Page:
As we conclude our yearlong celebration of Augsburg’s 150th anniversary, in the midst of these historic times, I have been reflecting on some of the mottos and slogans Augsburg has used throughout its history. From our founding scriptural motto—“And the Word became flesh and lived among us” (John 1:14)—to the familiar “Education for service,” to the more recent “We believe we are called to serve our neighbor,” to the iconic phrase first used as part of Augsburg’s 100th anniversary and now featured on our university seal, “Through truth to freedom,” each phrase points to abiding values that are at the heart of the education Augsburg offers to its students.
I am particularly struck by the claim made in that centennial motto, and I wonder what it might mean to explore how “Through truth to freedom” shapes our teaching and learning community in the midst of these pandemic times.
In a recent presentation, Professor of Religion Mary Lowe offered a provocative challenge when she asked us what it might mean to educate our students for freedom. What a countercultural notion! Educated for freedom from ignorance, from oppression, from division and hatred and violence. Educated for freedom to make the world more fair and just and healthy, to be good neighbors, to take care of creation. Educated for freedom for the sake of the world, for the good of others, for the promise of wonder and creativity.
At Augsburg, the possibility of this education for freedom is grounded in claims of truth. Above all, a theological claim of the truth of the gospel of Jesus Christ—stated so powerfully in that founding scriptural motto from the first chapter of John’s gospel—a truth that makes all things possible in our lives and work in the world. At the same time, it’s the truth we find in our commitment to a liberal arts education—to the belief in scientific knowledge, in social analysis, in artistic expression, in cultural wisdom. And finally, it’s the truth we find in the lived experiences of our students and the communities from which they come, truths that reside in rituals and traditions and practices that invite us into worlds rich in knowledge and wonder.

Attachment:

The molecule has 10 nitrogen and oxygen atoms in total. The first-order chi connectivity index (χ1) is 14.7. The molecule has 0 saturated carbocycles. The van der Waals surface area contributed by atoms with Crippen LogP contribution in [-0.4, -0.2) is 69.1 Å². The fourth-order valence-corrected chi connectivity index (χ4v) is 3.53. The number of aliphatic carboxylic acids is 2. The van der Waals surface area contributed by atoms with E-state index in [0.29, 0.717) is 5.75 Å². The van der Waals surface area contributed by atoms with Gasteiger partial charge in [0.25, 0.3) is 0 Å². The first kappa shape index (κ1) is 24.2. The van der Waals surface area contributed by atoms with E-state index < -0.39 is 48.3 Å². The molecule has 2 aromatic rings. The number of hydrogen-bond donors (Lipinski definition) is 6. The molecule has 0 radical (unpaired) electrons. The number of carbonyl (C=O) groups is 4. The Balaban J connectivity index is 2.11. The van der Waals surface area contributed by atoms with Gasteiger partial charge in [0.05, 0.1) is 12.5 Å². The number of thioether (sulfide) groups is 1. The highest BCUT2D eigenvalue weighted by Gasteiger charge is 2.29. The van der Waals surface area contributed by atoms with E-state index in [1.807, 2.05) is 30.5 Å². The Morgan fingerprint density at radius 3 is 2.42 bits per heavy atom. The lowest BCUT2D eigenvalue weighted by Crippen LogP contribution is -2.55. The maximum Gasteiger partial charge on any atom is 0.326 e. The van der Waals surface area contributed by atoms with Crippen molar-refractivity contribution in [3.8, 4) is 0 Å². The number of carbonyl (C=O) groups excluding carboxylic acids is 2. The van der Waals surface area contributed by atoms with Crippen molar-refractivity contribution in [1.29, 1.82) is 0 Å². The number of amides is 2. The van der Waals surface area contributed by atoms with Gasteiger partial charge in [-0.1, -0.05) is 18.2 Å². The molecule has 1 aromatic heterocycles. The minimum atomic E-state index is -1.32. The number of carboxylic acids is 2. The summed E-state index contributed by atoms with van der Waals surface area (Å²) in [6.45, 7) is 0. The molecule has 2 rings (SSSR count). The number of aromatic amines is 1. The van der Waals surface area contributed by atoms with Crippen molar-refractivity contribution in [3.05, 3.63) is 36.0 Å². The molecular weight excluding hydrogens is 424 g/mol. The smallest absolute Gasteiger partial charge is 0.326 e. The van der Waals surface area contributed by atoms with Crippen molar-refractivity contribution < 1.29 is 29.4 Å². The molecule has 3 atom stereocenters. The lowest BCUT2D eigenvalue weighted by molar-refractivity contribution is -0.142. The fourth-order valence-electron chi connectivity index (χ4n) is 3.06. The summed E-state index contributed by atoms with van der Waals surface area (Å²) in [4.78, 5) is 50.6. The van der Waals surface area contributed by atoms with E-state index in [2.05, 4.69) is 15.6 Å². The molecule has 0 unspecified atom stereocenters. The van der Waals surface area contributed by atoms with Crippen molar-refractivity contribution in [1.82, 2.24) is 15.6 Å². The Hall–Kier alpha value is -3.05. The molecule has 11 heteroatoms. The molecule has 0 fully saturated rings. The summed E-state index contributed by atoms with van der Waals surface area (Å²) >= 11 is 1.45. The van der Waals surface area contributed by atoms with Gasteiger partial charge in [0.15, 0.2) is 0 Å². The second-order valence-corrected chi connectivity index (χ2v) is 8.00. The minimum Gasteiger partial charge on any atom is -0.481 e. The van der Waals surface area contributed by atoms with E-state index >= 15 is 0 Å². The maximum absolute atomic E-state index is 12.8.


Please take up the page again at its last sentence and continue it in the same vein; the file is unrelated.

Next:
“Through truth to freedom” strikes me as a compelling response to this moment when we find ourselves living at the intersection of three pandemics. The COVID-19 pandemic has disrupted all aspects of how we live and work, and it has pointedly illustrated the tension between public health and economic well-being. Following in the wake of that pandemic, an economic pandemic threatens our social fabric with massive unemployment and business closures worldwide. And, most recently, the racial inequities exacerbated by the senseless murder of George Floyd by Minneapolis police officers—along with countless Black, Indigenous, and other people of color who’ve experienced similar racism and violence—have created a third pandemic that threatens to tear our country apart. Surely this uncharted intersection of crises presents unique challenges for all of us as citizens, trying to imagine how we will navigate to some as yet unknown future.
The question we will ask at Augsburg—a question at the heart of our academic mission and our commitment to social justice—is, “Where is the truth in the midst of these pandemics?”
What is the truth about keeping each other healthy in the face of a novel coronavirus? What is the truth in an economy that, more and more, deepens remarkable inequities What is the truth in centuries of systemic racism and oppression? And the truths we will find, always evolving and emerging and transforming, will free us for the work we are called to do as “informed citizens, thoughtful stewards, critical thinkers, and responsible leaders”—Augsburg’s mission!
Let us go forward together into the next 150 years of Augsburg’s life recommitted to education guided by the belief that through truth there is indeed freedom. I can only wonder what such a countercultural belief will mean for stories yet to be told.
Stay strong, safe, and well.
Paul C. Pribbenow, President